The play is all about Genoveffa, a woman who has had a long and very active love life which she has written up in a manuscript that comes to light after her death.  We find out, sometimes in considerable detail - detail that often had the large audience in  a roar - her development, fuelled by her insatiable curiosity, as she gets information from, and some rudimentary experience with, other girls at school, and later with a male cousin.  Her meeting, as a teenager, with Zanzu, a social inferior and much older but sexually most attractive to her, speeds up her desire for sexual activity, but like most girls in the Twenties, her desire is not truly fulfilled until she marries the man.   Zanzu dies when she is still forty and still very eager for new experiences, but the day comes when the memory of Zanzu troubles her again.  Here, however, Zahra provides a beautifully written final scene, set in a cemetery, where Genoveffa speaks in great honesty to the dead Zanzu, and to herself.

 

Zahra has wisely allowed Theuma to make  changes in his script (which, however, is used abundantly in this stage version) so as to make the piece change from narrative to  theatrical.  Zahra's verbal bawdry remains almost untouched, but the sexual activity has sometimes been greatly modified.  The best example I can think of is the notorious and wickedly comic scene of Genoveffa's first night of marriage with Zanzu which is played by Genoveffa alone as the excited narrator while the actor playing Zanzu appears, a touch of brilliant comicality, as an image of the  head of the Baptist whose grimness is responsible for Zanzu's initial impotence in this scene.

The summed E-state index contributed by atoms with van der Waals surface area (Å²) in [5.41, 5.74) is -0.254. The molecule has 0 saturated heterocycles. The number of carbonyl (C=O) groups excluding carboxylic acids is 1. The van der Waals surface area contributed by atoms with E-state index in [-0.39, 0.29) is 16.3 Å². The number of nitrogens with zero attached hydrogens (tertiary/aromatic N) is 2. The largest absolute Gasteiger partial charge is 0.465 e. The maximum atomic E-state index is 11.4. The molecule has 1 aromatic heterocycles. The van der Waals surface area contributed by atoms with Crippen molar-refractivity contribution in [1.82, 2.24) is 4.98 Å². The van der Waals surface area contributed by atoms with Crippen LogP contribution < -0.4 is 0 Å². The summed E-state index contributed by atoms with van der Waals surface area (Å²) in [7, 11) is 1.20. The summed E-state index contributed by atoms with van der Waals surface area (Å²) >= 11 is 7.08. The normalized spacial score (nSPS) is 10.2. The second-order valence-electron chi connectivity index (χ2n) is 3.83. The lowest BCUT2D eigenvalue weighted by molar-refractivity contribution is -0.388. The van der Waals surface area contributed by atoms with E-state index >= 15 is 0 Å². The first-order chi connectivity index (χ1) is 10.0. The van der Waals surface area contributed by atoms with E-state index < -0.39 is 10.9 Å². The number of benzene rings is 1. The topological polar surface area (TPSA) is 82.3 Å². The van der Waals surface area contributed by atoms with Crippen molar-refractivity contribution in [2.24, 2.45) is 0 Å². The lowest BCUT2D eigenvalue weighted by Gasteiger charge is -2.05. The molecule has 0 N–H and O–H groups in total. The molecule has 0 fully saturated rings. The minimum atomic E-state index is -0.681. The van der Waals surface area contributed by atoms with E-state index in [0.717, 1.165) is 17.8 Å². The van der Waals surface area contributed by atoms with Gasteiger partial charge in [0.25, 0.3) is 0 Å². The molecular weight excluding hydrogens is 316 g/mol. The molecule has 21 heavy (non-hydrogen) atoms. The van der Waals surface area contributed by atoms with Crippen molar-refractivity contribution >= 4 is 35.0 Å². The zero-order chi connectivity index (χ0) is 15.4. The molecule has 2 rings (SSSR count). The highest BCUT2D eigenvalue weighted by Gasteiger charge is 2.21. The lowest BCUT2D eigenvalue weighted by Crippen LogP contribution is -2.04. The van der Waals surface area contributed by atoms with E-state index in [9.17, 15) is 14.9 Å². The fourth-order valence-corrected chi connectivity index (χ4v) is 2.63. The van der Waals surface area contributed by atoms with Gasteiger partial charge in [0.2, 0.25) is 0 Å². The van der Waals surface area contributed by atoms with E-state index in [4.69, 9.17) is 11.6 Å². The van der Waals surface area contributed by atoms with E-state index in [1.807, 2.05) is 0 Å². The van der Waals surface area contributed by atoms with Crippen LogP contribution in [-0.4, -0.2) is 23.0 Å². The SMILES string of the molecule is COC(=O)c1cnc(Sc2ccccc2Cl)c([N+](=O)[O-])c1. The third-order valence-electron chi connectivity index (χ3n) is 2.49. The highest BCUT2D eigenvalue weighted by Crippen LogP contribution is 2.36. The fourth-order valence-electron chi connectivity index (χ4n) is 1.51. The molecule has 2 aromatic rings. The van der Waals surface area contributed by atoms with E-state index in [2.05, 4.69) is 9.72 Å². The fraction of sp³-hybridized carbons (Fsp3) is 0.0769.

Of the many other strikingly imaginative touches, the scene in which the now widowed Genoveffa introduces us to the young men who were her short-lived lovers is played with comical vividness using a large flat with painted but headless figures of three men with the splendid Chris Galea poking his head through each aperture, showing us the superficial differences of the three but  also their basic likeness.  Galea also plays Zanzu throughout.  Theuma is even more imaginative in the scene (one which, I think, could most easily have been omitted from the stage version) in which Zanzu's lesbian sister makes a pass at the horrified Genoveffa on the eve of her wedding.  The scene is played below a (live) statue of an androgynous looking Archangel Michael, played mischievously by Laura Best, who changes from pretended shock to camp satisfaction as the scene develops.